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lowship is cultivated on a large scale ; and with the
greatest advantage. From the elders of the churches,
who are quickened and animated in the cause of Christ,
by their friendly associations; the flame of love and
zeal is communicated to the churches; so that all chris-
tians share the common benefit.
Thus, in many respects, the plan of ecclesiastical gov-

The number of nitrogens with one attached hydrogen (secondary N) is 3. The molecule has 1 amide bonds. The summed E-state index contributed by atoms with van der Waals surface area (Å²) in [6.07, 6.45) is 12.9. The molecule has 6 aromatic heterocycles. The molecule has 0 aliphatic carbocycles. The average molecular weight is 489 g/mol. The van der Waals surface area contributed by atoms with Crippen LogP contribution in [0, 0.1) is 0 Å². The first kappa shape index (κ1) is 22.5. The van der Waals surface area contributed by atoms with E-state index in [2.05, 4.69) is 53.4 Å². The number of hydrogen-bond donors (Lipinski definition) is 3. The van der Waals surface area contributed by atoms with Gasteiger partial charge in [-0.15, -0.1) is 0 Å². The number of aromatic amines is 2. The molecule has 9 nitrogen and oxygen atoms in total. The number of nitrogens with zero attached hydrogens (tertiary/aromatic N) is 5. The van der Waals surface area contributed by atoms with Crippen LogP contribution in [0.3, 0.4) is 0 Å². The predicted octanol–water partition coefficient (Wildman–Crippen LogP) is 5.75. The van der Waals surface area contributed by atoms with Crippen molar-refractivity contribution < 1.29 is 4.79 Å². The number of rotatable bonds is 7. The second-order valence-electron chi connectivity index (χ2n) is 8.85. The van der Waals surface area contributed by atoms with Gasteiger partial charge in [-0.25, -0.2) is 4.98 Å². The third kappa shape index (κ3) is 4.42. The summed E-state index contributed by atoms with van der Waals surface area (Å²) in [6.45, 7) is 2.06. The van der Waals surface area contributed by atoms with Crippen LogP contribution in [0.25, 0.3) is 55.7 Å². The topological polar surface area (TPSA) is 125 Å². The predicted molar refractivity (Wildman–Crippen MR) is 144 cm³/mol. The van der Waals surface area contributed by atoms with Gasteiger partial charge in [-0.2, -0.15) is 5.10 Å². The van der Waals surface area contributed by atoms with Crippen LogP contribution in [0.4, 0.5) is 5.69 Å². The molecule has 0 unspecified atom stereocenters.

ernment before us, commends itself to our consciences

and to our hearts. And it is humbly conceived, that, in

its main principles, it is well supported by the holy
scriptures, and does not deviate essentially, from the
views, and sentiments, and practices of the venerable
fathers of the New-England churches.
9. An important branch of the doctrine of ecclesiasti-
cal government and discipline, which relates both to the
presbytery and to the church, is to consider, what is the

proper treatment of those who are rejected, for heresy or